The English steamer City of Richmond off the coast of France, and her armament, which was made here in England, transferred to her with supplies for a cruise, and an English crew. The information is that she is now called the Stonewall. Fearing that she might attempt to run into some of the northern seaport towns and lay them in ashes—possibly obtain entrance by practicing some deception, as flying the English flag, the same as has been frequently done by these piratical vessels.

The English steamer Laurel, the same that took out from here the armament and men for the pirate Sea King, returned to this port on Thursday last. She came in ballast from Nassau, in command of Captain Ramsey, an Englishman, the same man who took her out, and is consigned to Fraser, Trenholm & Co. They now call her the Confederate States, of Charleston, and pretend that she has been transferred to the so-called confederate government. She flies the confederate flag.

The schooner Catharine Anne cleared from here on the 9th instant for Nassau, in command of T. Evans. She is one hundred and sixty-three tons burden, and was cleared by I. Glynn & Sons. Her cargo consists of three hundred bags of saltpeter, some rifles, and army clothing and blankets intended for the rebels.

The English bark Walkington, of three hundred and fifty-six tons burden, commanded by R. Waugh, was entered to load for Nassau on the 31st of January, by Prichard & Co. She has taken in already three hundred and thirty-seven cases of long Enfield rifles, containing twenty in each ease, making six thousand seven Hundred and thirty, (the cases are marked C. H.—O. B.,) and eight hundred bags of saltpeter. She will also take in one hundred and thirty tons of lead and a quantity of machinery-, all intended for the confederates.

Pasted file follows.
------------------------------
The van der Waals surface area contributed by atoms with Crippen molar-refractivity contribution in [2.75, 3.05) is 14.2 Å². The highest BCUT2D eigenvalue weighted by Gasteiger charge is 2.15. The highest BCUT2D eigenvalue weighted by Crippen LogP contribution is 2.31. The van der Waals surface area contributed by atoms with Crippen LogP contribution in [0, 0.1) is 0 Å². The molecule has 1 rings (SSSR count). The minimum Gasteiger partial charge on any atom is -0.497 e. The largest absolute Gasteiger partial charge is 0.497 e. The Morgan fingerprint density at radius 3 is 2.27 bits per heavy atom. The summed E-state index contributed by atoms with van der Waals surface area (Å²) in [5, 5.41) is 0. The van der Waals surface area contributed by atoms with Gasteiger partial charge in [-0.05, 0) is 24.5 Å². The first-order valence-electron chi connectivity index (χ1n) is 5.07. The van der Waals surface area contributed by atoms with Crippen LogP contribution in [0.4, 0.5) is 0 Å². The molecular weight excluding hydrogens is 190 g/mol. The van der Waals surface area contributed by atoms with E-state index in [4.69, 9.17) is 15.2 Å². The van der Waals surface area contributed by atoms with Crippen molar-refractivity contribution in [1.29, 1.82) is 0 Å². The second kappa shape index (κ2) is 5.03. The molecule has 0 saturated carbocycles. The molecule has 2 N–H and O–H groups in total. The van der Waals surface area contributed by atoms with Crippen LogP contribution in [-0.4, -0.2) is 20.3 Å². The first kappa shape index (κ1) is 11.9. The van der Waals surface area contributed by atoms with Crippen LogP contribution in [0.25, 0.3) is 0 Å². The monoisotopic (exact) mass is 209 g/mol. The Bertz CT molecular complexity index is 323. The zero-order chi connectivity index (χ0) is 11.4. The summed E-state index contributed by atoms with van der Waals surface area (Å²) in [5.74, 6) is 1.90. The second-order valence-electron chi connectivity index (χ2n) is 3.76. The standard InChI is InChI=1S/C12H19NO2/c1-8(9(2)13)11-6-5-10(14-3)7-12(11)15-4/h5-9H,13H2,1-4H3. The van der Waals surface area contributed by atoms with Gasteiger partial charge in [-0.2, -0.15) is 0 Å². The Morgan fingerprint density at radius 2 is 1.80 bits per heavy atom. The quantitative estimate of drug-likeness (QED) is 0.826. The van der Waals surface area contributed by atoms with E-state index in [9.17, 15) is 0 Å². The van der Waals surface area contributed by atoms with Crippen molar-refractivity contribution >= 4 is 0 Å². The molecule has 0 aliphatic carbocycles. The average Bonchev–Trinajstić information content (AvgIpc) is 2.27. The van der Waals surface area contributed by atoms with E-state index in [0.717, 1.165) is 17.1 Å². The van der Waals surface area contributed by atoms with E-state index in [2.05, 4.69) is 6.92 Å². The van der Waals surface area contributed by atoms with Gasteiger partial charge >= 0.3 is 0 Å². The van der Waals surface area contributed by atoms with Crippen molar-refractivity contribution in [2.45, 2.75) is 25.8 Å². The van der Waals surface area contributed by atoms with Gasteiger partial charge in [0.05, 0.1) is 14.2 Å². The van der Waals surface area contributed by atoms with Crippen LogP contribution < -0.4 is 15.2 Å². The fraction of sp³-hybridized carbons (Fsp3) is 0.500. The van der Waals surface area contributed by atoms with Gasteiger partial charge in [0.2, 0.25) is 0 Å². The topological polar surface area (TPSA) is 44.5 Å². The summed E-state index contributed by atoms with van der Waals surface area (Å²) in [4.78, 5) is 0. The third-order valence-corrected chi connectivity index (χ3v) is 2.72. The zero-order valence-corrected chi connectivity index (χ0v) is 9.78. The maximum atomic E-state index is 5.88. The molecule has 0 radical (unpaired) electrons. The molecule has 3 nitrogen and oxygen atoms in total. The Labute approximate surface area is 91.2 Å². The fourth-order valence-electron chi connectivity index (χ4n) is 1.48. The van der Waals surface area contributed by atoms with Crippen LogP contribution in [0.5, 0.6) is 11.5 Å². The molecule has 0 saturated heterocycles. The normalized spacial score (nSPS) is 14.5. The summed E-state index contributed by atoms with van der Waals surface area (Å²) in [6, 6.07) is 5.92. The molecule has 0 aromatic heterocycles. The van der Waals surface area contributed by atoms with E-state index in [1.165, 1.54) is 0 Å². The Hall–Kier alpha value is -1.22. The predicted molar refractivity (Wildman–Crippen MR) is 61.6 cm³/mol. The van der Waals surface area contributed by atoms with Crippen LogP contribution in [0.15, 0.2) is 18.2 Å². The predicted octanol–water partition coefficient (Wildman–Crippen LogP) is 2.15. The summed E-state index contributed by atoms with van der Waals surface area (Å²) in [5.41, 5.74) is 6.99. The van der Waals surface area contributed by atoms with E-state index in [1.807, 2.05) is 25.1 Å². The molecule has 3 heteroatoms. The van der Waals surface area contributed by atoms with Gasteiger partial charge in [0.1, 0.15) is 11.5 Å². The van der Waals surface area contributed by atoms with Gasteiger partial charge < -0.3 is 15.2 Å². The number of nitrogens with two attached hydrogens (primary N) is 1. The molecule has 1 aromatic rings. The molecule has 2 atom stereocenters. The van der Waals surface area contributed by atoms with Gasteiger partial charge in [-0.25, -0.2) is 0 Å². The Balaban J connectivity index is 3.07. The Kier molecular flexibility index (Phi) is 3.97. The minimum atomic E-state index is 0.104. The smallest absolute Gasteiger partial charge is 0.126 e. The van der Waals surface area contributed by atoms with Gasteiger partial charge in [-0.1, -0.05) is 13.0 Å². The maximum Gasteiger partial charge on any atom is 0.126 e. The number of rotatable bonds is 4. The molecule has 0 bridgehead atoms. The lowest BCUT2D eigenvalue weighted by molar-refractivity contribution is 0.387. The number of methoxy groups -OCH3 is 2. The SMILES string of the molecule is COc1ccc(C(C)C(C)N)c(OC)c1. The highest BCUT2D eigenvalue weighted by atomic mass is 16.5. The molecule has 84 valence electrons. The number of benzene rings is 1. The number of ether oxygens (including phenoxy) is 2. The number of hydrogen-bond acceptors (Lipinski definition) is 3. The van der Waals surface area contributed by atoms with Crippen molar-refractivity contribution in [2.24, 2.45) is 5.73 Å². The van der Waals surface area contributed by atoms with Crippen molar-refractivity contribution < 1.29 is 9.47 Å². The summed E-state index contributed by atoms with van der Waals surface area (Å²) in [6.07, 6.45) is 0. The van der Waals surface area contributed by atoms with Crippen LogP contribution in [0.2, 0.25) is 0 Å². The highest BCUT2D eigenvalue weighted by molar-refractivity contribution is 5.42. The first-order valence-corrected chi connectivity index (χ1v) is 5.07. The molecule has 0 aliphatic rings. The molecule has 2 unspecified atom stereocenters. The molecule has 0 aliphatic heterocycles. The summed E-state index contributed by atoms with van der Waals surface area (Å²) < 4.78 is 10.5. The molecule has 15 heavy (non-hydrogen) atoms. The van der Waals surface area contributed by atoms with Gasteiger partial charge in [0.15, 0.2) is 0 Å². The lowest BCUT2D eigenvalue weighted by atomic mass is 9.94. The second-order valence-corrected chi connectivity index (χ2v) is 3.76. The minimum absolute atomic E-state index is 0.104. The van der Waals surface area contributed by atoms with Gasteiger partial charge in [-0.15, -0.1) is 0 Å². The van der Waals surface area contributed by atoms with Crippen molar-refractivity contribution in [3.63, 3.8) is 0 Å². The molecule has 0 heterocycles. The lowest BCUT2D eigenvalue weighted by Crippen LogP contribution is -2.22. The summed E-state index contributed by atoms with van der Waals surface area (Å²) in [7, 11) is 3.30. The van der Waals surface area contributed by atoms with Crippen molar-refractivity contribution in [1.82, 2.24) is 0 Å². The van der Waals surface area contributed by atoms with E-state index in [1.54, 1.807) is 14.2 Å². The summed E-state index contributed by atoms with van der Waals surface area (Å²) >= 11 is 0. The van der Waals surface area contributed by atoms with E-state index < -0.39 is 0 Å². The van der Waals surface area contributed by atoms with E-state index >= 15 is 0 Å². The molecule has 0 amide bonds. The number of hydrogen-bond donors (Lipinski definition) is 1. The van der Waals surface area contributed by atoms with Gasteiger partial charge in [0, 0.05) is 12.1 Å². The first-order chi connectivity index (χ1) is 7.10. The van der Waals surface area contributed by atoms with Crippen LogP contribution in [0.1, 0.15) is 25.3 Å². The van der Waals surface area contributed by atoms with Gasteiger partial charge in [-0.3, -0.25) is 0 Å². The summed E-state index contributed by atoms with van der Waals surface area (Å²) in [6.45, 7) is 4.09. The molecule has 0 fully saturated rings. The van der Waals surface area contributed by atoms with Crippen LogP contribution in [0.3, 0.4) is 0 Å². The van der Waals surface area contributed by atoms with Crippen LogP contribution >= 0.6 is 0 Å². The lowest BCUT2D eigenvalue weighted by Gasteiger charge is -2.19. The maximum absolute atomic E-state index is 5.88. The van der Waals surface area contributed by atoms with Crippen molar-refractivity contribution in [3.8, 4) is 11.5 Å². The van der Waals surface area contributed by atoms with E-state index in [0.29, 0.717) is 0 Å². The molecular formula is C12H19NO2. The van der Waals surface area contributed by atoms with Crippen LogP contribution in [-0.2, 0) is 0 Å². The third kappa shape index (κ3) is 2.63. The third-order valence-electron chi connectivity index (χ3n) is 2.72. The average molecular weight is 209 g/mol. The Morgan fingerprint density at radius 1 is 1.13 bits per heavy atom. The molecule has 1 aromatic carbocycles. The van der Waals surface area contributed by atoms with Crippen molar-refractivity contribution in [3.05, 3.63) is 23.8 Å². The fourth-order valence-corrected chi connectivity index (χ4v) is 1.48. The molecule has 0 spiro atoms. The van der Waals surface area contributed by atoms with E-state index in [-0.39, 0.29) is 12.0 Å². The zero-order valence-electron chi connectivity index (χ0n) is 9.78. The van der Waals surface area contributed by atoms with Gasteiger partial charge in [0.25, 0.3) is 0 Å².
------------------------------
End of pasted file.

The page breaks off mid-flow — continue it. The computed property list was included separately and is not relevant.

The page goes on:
It is understood the English merchants here intend to keep up their communications with the South, and send them supplies by way of Matamoras, Galveston, and Florida, and that they are making extensive arrangements to carry it on by way of these places, especially by way of Matamoras.

Washington, March 13, 1865.

The pirate Stonewall, alias Olinde, alias Stoerkodder.

The before-named vessel is a steam ram. She is one of two ships of that class which were built by Arman, a shipwright at Bordeaux, and member of the Chamber of Deputies, at Paris, under a contract with and for the use of insurgents in the civil war now existing in the United States. She was for that reason denounced by us to the imperial government of France, when, upon full investigation, it was ordered that she should not leave France in the diameter or for the purposes for which she was built, and should leave that country only in the case of her being actually sold to a party which shall be neutral in regard to our civil war. The vessel was reported to the imperial government as having been sold to the government of Denmark, which their was and yet is a neutral power, and upon that report she was sent under a French flag, to be delivered at Copenhagen.